The Ascension of Christ and its Christian Relevance
The Ascension of Christ
Solemnity of the Ascension of Christ, Year C
A young man was once asked these questions: At the end of school what do you want to do? I want to do my Senior Certificate. After your Senior Certificate what do you want to do? - I want to go to college. After college what do you want to do? - I want to get a job. Then what do you want to do? - I want to make big money. What do you want to do after making money? - I want to build a big house. After that what do you intend to do? - I want to get married. What will you do after getting married? - I will have a family. What will you do after having a family? - I will retire. What do you want to do after you retire? - I want to take a rest. What will you do after taking a rest? - I don’t know.
Will you die? - Oh yes, I will die too. What will happen after death? I am not sure!
If you are ask the same question, what would your answer be? Looking at the things, events and concerns that preoccupy us every now and then, do they have something to do with our ultimate end? Or to put it deeply in relation to our Solemnity today, "How relevant is the ascension of Christ to our Christian life?"
Our dear Pope Francis, in one of his interviews, gave us certain points that he wishes every Catholic to understand about the Ascension. I would like to share them to you this Sunday:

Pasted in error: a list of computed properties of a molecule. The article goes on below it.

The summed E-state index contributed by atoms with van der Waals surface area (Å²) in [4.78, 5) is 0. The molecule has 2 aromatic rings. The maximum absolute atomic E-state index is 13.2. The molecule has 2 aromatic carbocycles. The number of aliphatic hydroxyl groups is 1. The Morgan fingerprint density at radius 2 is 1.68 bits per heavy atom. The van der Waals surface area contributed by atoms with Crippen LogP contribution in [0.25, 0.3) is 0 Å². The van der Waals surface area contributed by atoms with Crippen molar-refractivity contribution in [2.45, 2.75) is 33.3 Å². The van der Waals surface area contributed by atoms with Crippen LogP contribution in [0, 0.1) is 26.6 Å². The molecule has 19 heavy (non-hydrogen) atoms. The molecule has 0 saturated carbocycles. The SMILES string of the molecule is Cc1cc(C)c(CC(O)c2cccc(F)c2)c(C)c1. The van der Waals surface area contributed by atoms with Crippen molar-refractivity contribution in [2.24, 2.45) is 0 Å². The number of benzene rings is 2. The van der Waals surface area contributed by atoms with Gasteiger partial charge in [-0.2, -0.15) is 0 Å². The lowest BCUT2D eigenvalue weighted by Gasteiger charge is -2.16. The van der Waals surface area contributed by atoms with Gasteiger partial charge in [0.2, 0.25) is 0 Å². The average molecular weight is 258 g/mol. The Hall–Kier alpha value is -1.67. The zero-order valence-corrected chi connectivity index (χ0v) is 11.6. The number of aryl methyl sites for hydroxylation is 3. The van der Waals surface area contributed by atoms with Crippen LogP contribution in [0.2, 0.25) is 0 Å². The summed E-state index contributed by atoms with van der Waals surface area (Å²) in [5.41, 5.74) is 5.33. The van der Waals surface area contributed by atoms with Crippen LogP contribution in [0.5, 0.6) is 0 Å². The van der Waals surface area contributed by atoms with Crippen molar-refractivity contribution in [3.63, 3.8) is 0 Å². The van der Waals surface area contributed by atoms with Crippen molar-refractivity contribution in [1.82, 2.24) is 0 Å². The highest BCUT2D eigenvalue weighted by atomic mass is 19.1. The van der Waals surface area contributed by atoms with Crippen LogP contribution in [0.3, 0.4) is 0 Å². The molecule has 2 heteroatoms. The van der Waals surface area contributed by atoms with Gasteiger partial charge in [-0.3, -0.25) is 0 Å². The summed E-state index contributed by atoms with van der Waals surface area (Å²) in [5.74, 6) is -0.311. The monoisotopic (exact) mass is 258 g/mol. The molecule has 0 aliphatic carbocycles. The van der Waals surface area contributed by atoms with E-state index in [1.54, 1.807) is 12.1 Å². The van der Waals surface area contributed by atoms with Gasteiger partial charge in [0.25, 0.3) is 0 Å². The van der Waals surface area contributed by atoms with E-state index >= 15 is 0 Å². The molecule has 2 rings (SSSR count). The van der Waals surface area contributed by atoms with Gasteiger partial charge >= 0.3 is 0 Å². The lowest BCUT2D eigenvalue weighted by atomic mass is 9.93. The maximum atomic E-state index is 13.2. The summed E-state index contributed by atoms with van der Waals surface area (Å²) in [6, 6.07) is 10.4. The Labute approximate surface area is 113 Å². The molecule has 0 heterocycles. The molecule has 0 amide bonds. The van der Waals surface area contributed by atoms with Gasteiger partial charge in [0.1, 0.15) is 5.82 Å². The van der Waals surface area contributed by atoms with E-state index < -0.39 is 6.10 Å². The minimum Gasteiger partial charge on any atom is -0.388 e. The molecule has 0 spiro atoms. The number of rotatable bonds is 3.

1. The Ascension of Jesus passes by way of the CROSS. Pope Francis said these very profound words, “While he was “going up” to the Holy City, where his own “exodus” from this life was to occur, Jesus already saw the destination, heaven, but he knew well that the way which would lead him to the glory of the Father passed through the Cross, through obedience to the divine design of love for mankind.” In that sense, we find meaning from our own personal “crosses” for we do not only share in the very sufferings of Christ, but in a noble way, we ready ourselves towards a glorious path to Heaven.
Recently, in the Philippines, CBCP proudly announced Vatican’s declaration of a new “Servant of God” (called to someone who has been found fit to move his/her canonization process because of his/her exemplary life). The candidate is a little boy in the name of Darwin Ramos. A Philippine newspaper, Manila Bulletin wrote it this way,
Ramos spent his early years in the slums of Pasay City. In order to help his family, he became a scavenger in the streets, with his younger sister. Unfortunately, the initial symptoms of what will later be diagnosed as Duchenne muscular dystrophy appeared. Progressively, he could no longer stand and his muscles weakened. In 2006, after getting acquainted with a group of street educators from Tulan ng Kabataan (TnK), Ramos entered in one of its centers helping street children. Discovering the Catholic faith, he received the sacrament of baptism in the same year and the first communion and the sacrament of confirmation in 2007.